9. gets is the easiest to use, however should be avoided as far as possible to avoid unreliable behaviour.
  10. We shall see going ahead our first string operation example using gets().

 

  1. Using fgets() function: (Should no longer be used):
  1. The fgets (“file get string”) function is similar to the gets function.
  2. Rather than reading a string from standard input, fgets reads it from a specified stream, usually file stream up to and including a newline character.
  3. It stores the string in the string variable passed to it, adding a null character to terminate the string.
  4. This function takes three parameters: the first is the string into which to read data, the second is the maximum number of characters to read. The third parameter is the stream from which to read. The number of characters that fgets reads is one less than than number specified; it stores the null character in the last character space.
  5. You must supply at least as many characters of space in the string, or your program might crash, but at least the fgets function protects against overflowing the string and creating a security hazard.
  6. If there is no error, fgets returns the string read as a return value else for example if the stream is already at end of file, it returns a null pointer.
  7. Unfortunately, like the gets function, fgets is deprecated, in this case because when fgets cannot tell whether a null character is included in the string it reads.
  8. If a null character is read by fgets, it will be stored in the string along with the rest of the characters read. Since a null character terminates a string in C, C will end your string prematurely, right before the first null character.
  9. Only use fgets if you are certain the data read cannot contain a null; otherwise, use getline.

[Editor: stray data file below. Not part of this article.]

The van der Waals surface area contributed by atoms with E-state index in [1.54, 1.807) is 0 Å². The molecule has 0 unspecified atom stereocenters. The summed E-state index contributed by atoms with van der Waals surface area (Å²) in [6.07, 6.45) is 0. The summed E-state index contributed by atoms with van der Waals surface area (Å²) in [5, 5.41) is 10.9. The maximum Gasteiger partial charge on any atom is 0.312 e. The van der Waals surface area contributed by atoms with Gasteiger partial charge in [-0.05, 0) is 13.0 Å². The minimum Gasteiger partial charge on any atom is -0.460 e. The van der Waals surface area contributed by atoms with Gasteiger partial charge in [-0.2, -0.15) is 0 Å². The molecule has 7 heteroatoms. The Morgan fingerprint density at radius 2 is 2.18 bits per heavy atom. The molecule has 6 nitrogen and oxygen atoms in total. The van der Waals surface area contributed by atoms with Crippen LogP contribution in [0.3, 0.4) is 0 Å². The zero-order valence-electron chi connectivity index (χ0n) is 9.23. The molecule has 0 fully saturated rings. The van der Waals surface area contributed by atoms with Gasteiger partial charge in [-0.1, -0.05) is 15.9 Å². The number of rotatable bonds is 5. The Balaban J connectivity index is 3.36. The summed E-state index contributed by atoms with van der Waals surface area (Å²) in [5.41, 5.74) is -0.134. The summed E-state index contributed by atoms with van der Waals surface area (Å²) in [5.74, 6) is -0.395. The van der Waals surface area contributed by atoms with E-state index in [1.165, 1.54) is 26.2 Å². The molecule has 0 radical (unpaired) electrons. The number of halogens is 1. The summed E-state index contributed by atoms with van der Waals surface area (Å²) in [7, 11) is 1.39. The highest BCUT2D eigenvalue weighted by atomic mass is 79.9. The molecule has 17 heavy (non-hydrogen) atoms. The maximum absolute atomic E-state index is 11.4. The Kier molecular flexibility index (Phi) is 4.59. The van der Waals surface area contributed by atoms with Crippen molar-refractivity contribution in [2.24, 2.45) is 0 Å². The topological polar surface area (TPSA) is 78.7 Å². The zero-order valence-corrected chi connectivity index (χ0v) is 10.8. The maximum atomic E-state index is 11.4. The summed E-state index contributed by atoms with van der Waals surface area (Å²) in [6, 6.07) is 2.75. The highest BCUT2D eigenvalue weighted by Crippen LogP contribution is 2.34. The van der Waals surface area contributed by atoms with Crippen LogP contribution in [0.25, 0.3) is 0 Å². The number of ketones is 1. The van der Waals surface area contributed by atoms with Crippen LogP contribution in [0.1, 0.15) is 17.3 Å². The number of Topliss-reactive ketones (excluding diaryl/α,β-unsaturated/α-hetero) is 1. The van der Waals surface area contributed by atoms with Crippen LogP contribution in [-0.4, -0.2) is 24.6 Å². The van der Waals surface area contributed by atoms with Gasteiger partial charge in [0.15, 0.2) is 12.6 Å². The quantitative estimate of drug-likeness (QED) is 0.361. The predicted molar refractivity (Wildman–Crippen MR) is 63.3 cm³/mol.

10. Syntax:
    char *fgets(char *str, int n, FILE *stream)

str is the pointer to an array of chars i.e the string ; n is the maximum number of characters to be read including the null character; FILE *stream is the pointer to object that identifies the stream where characters are read from. Usually used with file stream. However, standard input stream is also acceptable.

  1. Using getline() function: (Preferred Method):
  1. The getline function is the preferred method for reading lines of text.
  2. The other functions like gets, fgets, and scanf, are unreliable for reasons already seen above and must be avoided.
  3. The getline function reads an entire line from a stream, up to and including the next newline character.
  4. Syntax:
    size_t getline(char **lineptr, size_t *n, FILE *stream);
  5. It takes three parameters. The first is a pointer to a block allocated with malloc or calloc which allocates memory for the program when run. This parameter is of type char **; it will contain the line read by getline. The second parameter is a pointer to a variable of type size_t; this parameter specifies the size in bytes of the block of memory pointed to by the first parameter. The third parameter is simply the stream from where to read the line.
  6. The getline function automatically will enlarge the block of memory as needed, via realloc function, so there is never a shortage of space one reason why getline is safe. We will understand better in the below mentioned example.
  7. It will also tell us the new size of the block by the value returned in the second parameter.
  8. If an error occurs, such as end of file etc. being reached without reading any bytes, it returns -1.
  9. Although the second parameter is of type pointer to string , you cannot treat it as an ordinary string, since it may contain null characters before the final null character marking the end of the line. The return value enables you to distinguish null characters that getline read as part of the line, by specifying the size of the line.
  10. Here is an example of how to use getline to read a line of text from the standard input.

    #include <stdio.h>
    
    int main()
    
    {
    
    int bytes_read;
    
    int size = 10;
    
    char *string;
    
    printf ("Please enter a string: ");
    
    /* These 2 lines are very important. */
    
    string = (char *) malloc (size);
    
    bytes_read = getline (&string, &size, stdin);
    
    if (bytes_read == -1)